None of the outward justification is cost, of course, but they have to hew to a budget like everything else in the world. They increased the cost of the SoC, the memory, the cameras, and the screen, as is. Throwing in the more expensive A8X, the battery for said A8X, and the thicker shell to support both means they would have, as you said, lose the design goal of thinner and lighter. So there would be three reasons to stick to the A8:
    1) Thinner
    2) Lighter
    3) Cheaper
    Reply
  • GC2:CS - Thursday, October 29, 2015 - link

    Considering how energy efficient the Apple chips are, het deffinitelly isn't a problem.

    You has A8, even if a bit underclocked in an 6,1mm iPod touch. There it can almost perfectly sustain it's peak 1,1 Ghz CPU clock and GPU performance. iPad mini is just a much bigger device, there is more than enough room to dissipate heat, even if it would mean an A8X has to throotle a bit more aggressively than in Air 2.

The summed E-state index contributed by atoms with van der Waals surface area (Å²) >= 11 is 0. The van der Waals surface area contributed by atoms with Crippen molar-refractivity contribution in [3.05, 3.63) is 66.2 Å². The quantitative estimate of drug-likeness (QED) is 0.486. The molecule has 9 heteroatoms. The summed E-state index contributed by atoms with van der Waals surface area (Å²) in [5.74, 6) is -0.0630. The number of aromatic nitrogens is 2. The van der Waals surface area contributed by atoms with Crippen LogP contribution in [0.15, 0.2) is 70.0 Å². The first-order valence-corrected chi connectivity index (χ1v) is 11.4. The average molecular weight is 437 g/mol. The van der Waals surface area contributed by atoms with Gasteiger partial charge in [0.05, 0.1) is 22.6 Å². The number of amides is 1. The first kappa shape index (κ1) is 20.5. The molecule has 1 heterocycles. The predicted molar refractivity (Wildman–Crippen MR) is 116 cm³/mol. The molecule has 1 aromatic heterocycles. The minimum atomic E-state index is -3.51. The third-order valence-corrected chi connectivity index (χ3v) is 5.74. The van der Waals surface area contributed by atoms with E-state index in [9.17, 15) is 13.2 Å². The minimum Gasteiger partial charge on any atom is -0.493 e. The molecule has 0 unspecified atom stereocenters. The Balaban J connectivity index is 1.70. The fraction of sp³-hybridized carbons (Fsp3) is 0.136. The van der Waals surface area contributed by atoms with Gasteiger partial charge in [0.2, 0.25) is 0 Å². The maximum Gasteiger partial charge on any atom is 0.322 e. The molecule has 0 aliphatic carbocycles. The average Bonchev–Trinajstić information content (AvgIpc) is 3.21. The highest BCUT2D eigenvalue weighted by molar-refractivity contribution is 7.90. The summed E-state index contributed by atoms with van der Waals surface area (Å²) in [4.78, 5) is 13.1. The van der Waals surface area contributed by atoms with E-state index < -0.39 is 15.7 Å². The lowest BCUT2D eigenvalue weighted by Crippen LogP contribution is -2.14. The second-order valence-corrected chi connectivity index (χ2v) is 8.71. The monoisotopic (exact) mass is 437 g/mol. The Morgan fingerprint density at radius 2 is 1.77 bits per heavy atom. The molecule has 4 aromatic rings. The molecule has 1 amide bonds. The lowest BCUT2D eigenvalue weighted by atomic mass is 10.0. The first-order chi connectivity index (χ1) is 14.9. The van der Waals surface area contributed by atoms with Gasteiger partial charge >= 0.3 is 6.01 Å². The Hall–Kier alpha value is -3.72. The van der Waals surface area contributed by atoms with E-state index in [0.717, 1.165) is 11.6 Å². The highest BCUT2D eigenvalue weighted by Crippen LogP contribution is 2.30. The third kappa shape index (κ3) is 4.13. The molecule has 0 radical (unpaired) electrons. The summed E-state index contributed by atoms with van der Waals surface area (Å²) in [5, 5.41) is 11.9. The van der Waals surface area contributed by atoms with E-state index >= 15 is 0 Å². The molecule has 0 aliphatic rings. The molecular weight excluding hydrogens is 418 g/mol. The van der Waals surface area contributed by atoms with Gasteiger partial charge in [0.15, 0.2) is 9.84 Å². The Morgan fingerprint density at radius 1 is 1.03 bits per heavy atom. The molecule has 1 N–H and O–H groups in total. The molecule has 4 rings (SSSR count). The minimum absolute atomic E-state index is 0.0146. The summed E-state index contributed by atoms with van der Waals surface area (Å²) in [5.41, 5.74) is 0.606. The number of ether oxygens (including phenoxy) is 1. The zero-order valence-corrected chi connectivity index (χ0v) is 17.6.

A8X is a three billion transistor monster, it's big, it's pricey and since it's an X there is no stacked memory on it. That might be the reason - all iPad minis used PoP to save space and so I think that a possibility of an X chip in any iPad mini is quite small.
    Also it uses a quite lot of power. If you look at that Gfx bench battery life test above, maybe Apple wanted to match them in terms of battery life under load.
    And then while mini might be cappable of dissipating enough heat, Apple possibly didn't wanted the temperatures to go that high. iPad mini 4 is found to be rather cool running even under load.